Advice to taxpayers on mutual fund distributions and charitable giving

It’s not just what you do that matters. It’s also when you do it.

The right timing could be especially important for many mutual fund investors thrilled with this year’s strong stock market gains and considering major new investments in stock funds for their taxable accounts before the end of the year. It’s easy, even for savvy investors, to ignore what can be a nasty tax problem, one that can usually be avoided with smart timing.

Taxpayers could have many other important timing issues to consider if Congress approves historic tax increases in the coming weeks. But since our crystal ball is in the repair shop and no one we have met is sure what lies ahead, these subjects will have to wait another day. In the meantime, here is some advice from tax and investment professionals on the subject of mutual funds and a few other topics that could benefit many taxpayers.

Fund payments

With stock indexes having risen again this year, now is a good time for our annual reminder of why many investors might benefit from researching the year-end capital gains distributions planned by mutual funds. investment, in particular equity funds. “It looks like big capital gains distributions will be a problem again” for many fund investors, says Christine Benz, director of personal finance and retirement planning at Morningstar. Inc.

Before investing in a fund for a taxable account, check whether the fund anticipates a large distribution of capital gains later this year and, if so, when and how big it will be.

Here’s why it can be important: Mutual funds typically distribute their net realized capital gains to investors at the end of each year, typically in November and December. Check their websites for more details. If you are investing for a taxable account, these payments are generally subject to tax, even if you purchased these shares shortly before the payment eligibility date. (This is not a problem for investments in tax-efficient accounts, such as an IRA.)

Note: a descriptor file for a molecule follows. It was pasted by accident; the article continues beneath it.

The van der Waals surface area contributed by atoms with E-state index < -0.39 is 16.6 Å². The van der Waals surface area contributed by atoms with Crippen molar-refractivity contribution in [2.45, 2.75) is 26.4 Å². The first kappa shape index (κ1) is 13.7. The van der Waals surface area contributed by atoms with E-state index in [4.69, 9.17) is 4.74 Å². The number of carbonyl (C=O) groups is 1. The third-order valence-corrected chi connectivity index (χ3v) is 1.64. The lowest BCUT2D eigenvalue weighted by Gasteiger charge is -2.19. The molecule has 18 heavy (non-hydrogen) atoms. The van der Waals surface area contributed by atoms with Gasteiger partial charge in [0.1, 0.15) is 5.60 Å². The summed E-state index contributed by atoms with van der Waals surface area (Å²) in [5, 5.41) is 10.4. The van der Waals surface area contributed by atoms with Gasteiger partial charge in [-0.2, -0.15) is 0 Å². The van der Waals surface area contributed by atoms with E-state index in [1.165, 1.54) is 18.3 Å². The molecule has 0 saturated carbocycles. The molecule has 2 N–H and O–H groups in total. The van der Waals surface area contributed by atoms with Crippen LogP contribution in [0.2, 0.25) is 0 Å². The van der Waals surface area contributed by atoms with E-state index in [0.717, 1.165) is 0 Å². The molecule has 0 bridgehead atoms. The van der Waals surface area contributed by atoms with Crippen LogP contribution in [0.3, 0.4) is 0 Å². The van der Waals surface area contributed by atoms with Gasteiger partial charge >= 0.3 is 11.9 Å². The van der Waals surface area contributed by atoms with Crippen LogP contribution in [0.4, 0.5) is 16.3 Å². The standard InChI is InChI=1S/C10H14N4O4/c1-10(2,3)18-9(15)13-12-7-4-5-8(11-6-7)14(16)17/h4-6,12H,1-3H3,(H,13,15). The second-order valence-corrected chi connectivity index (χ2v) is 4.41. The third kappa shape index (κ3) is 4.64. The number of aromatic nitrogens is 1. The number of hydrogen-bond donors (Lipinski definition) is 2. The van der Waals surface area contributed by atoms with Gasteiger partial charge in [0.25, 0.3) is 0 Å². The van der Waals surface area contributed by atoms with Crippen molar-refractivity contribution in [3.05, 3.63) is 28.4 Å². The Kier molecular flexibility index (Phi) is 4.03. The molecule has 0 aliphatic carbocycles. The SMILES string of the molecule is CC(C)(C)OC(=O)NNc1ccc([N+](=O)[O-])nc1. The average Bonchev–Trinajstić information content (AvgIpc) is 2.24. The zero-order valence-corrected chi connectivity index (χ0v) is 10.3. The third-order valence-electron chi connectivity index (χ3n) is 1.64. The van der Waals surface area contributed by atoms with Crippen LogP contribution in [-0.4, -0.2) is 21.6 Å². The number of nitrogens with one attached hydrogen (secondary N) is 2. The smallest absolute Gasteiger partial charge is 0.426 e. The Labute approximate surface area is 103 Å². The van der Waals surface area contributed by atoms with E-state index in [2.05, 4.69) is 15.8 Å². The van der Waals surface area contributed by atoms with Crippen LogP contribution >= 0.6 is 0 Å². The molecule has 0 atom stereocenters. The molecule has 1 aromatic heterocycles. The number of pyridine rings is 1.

So, if a fund is planning a large payout that would significantly increase your tax bill for that year, consider waiting to invest in that fund for a taxable account until after the payout eligibility date. Or think about other options, such as buying the fund in a tax-advantaged account or diving into another fund that wouldn’t have a significant tax impact. For more thoughts on this topic, see this information document by T. Rowe Price.

Among those who have followed this issue closely for many years is Mark Wilson, president of MILE Wealth Management in Irvine, California. Mr. Wilson has distribution information on his website, including a “bitchy” list of funds with particularly large payouts as a percentage of net asset value. Early reports indicate that 2021 will be a much bigger year for major distributions than in recent years, Wilson said. As he points out, getting such a large payout might sound wonderful, but it could also create a surprising tax bill for many unsuspecting investors.

Charitable gifts